Tuesday, 25 August 2015

Going Long

Sharon Thesen provides a fascinating run-down of the long poem's seemingly limitless range and abilities:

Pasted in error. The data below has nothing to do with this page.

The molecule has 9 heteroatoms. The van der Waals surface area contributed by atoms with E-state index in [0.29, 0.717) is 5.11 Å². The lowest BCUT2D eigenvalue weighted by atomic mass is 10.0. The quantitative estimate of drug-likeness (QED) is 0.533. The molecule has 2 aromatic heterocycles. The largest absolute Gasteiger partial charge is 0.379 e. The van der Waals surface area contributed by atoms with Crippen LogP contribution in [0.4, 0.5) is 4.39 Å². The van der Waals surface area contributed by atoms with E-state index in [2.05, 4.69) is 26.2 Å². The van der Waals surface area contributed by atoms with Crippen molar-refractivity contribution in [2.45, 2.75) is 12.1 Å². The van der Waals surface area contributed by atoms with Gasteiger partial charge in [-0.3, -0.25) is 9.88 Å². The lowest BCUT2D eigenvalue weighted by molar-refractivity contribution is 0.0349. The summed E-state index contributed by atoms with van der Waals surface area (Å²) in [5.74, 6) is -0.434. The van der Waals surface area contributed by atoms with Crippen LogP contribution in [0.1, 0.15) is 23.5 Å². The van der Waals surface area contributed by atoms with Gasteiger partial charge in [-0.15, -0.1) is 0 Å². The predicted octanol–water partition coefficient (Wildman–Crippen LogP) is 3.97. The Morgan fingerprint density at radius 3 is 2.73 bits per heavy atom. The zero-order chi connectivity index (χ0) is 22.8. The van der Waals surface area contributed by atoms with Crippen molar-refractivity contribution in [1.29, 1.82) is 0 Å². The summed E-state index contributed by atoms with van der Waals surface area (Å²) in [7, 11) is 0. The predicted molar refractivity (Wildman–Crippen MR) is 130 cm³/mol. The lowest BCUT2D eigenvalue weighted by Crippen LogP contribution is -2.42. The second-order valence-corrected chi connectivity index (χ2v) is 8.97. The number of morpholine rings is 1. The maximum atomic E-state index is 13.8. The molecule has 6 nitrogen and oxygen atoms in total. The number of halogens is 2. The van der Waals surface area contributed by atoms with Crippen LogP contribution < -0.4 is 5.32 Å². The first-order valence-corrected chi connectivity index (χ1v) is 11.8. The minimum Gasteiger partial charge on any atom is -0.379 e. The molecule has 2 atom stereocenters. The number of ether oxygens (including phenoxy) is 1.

Long poems are often stories, explorations, or accounts of one sort or another; and in this way long poems participate in the prose tradition of writing; indeed, many long poems are written in prose stanzas or prose sentences—I’m thinking of writers like Daphne Marlatt, Roo Borson, Sarah de Leeuw. Long poems can be poems about stories. They can fictionalize the “I” of the poem, as in persona poems; and use unreliable narrators, such as Ondaatje’s Billy the Kid. While not being narrative poems as such, in the epic sense, most long poems do engage narrative as a mode or energy that propulses them forward, as in filmic montage. There is something filmic, performative, and theatrical about the long poem, which also collects the long poem into the traditions of ritualistic verse drama, itself deconstructed in Poet’s Theatre texts popular among the American language poets. In Canada, Patrick Friesen’s work comes to mind; in England, Alice Oswald’s. Indeed, her book length poem Dart is I think one of the most astonishing and satisfying book-length poems—a poem about a river and those who live with it, beside it, on it, in it. She researched for years, interviewing and recording the voices of the riverside dwellers—fishermen, trappers, farmers, kids, vagrants, and others. The long poem’s capaciousness and adaptability extends to its use of genres such as biography and investigative journalism deploying historical documents. The American poet Ed Sanders, who writes what he calls “investigative poetry,” has written verse biographies of Allen Ginsberg and Anton Chekhov, as well as verse biographies of the year 1968 and of the history of America. These are fascinating because of Sanders’ typically engaged, lyric, subjective, opinionated voice. In a similar way, Nourbese’s Zong “documents” the massacre, in 1781, of 150 African slaves who were thrown overboard as surplus cargo during transport to England. Inarticulacies and silences render the unspeakable unspeakable; as does Sakiklar’s Children of Air India with its imposition of redactions, its incompletenesses, its rumours. This is like detective work, forensic work upon cultural memory.

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